I watched it with my 12 year old son. I thought it was very nicely done with great special effects and well presented science. My son loved it and watched transfixed for the entire hour. He hasn't done that EVER. He even made sure to set up the DVR to record them all.
As a kid who was fascinated by science at an early age, my greatest inspirations were my father (who gave me science books every birthday and Christmas), Sagan's Cosmos, In Search Of, and Star Trek.
And while NDT is no Carl Sagan, he did a fine job.
I enjoyed this episode and is my son's favorite so far. The spectrum of light was fascinating to him, particular the last portion of the episode when they showed how the city and space look different depending on which wave lengths of light you are using.
I actually really enjoy the history. I think it's a good introduction to the evolution of science.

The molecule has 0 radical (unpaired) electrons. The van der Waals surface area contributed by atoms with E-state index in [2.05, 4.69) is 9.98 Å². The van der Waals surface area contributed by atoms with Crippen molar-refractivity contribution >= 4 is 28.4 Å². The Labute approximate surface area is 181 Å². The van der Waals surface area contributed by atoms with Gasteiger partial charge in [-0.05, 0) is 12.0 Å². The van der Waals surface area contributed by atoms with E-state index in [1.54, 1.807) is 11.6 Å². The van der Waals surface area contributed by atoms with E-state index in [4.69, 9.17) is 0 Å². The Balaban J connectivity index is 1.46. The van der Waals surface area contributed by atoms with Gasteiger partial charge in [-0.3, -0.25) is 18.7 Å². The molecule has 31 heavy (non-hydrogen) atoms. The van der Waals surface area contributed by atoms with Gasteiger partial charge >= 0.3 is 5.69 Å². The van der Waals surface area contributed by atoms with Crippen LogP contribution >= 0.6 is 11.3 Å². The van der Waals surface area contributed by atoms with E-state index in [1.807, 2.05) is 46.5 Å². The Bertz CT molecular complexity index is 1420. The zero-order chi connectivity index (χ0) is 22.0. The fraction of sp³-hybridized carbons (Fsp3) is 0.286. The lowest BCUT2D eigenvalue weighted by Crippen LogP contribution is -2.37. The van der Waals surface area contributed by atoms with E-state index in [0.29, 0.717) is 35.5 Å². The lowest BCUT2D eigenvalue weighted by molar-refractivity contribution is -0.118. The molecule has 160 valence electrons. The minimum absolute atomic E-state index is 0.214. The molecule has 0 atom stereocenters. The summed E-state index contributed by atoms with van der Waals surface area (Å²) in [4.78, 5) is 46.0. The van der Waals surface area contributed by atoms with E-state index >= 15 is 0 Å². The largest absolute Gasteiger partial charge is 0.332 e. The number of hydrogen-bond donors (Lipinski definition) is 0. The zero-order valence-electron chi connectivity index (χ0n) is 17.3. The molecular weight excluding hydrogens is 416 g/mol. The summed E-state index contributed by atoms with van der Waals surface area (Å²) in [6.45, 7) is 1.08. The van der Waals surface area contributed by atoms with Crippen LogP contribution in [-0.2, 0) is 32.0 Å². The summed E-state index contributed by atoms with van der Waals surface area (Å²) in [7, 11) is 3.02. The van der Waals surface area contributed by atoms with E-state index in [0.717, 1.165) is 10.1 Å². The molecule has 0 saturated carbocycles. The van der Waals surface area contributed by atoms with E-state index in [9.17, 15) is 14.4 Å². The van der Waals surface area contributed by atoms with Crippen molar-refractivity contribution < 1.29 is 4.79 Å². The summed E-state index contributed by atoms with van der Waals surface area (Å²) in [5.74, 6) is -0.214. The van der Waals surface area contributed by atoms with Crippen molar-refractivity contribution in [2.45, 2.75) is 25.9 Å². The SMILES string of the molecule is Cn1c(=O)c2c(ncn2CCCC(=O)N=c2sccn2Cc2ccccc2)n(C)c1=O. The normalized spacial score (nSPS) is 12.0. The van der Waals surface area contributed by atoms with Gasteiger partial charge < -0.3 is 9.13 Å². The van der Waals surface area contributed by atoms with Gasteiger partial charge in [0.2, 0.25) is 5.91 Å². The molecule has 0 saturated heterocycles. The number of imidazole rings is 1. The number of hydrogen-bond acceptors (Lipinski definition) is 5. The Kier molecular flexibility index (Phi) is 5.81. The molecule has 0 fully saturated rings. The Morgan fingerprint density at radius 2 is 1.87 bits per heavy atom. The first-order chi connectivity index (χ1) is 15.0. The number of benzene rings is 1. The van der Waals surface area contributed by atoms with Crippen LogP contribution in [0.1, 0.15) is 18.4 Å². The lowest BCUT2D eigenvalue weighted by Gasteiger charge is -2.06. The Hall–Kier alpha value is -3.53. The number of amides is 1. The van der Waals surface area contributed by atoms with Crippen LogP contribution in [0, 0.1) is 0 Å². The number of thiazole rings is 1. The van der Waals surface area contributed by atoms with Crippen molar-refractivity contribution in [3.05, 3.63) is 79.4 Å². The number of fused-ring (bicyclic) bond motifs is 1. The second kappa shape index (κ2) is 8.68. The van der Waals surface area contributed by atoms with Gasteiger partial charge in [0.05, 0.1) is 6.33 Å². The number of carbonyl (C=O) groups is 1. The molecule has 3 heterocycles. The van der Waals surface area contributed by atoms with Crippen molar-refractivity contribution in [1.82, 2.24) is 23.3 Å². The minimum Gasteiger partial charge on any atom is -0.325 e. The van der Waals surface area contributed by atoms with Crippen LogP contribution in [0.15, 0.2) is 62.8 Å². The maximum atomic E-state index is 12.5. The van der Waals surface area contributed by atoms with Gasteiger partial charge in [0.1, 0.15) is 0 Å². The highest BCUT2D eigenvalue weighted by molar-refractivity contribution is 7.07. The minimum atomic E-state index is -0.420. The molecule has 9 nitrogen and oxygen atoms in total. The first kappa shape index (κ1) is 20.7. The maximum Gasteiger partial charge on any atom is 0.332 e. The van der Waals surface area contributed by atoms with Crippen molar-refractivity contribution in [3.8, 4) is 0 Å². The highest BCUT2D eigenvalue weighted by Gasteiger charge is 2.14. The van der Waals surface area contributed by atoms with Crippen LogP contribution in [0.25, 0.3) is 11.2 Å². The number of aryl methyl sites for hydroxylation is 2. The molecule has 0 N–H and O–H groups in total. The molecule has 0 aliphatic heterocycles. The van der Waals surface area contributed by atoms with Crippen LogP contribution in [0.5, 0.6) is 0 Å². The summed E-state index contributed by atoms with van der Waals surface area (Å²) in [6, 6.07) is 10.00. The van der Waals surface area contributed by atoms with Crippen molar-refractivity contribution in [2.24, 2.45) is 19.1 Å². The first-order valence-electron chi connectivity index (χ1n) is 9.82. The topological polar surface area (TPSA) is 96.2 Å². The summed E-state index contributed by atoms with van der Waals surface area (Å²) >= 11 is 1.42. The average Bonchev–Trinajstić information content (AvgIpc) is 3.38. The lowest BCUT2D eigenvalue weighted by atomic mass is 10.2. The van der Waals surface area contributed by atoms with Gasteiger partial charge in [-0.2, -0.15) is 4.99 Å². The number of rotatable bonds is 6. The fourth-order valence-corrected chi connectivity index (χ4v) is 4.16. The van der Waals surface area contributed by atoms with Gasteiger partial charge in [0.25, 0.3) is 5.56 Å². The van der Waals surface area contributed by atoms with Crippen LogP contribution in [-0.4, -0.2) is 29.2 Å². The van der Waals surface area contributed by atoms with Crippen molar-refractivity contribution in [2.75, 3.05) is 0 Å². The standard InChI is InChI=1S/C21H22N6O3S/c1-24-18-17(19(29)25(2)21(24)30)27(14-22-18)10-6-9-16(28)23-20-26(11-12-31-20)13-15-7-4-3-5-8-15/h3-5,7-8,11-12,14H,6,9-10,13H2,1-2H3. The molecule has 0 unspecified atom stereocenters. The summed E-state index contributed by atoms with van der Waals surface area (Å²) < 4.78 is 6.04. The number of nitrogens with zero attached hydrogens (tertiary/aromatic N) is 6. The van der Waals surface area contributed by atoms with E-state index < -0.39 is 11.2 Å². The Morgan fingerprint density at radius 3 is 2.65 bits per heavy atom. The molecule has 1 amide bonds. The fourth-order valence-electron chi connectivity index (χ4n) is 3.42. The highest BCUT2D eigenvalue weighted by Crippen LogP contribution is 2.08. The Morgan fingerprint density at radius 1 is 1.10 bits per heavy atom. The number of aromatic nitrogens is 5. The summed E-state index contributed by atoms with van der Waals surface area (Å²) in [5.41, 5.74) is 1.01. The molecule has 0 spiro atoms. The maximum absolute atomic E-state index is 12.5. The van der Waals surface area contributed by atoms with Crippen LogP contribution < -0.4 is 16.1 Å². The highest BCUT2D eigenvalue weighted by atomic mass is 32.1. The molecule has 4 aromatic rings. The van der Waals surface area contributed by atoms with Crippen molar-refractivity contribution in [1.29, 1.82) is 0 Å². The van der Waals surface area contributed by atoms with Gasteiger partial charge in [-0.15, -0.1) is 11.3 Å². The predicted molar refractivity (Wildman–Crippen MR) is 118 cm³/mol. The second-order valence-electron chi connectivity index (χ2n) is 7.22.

And I take tectonic activity a lot more seriously than some here too.
How many of my reports have you read?
I know, right? haha I'm revising the geologic model for one of my deposits and attempting to construct (deconstruct?) the tectonic history of the deposit is currently the bane of my existence.
The fact is, there are faults in the GC, but they have been obscured by gentle folding and more recent sedimentation. Evidence exists that suggests these faults (some of which appear to be major structural lineaments) have been active for millions of years. Possibly since the accretion of that particular terrane. But because they are not obviously visible to Faith's untrained eye, she feels it quite acceptable to ignore them.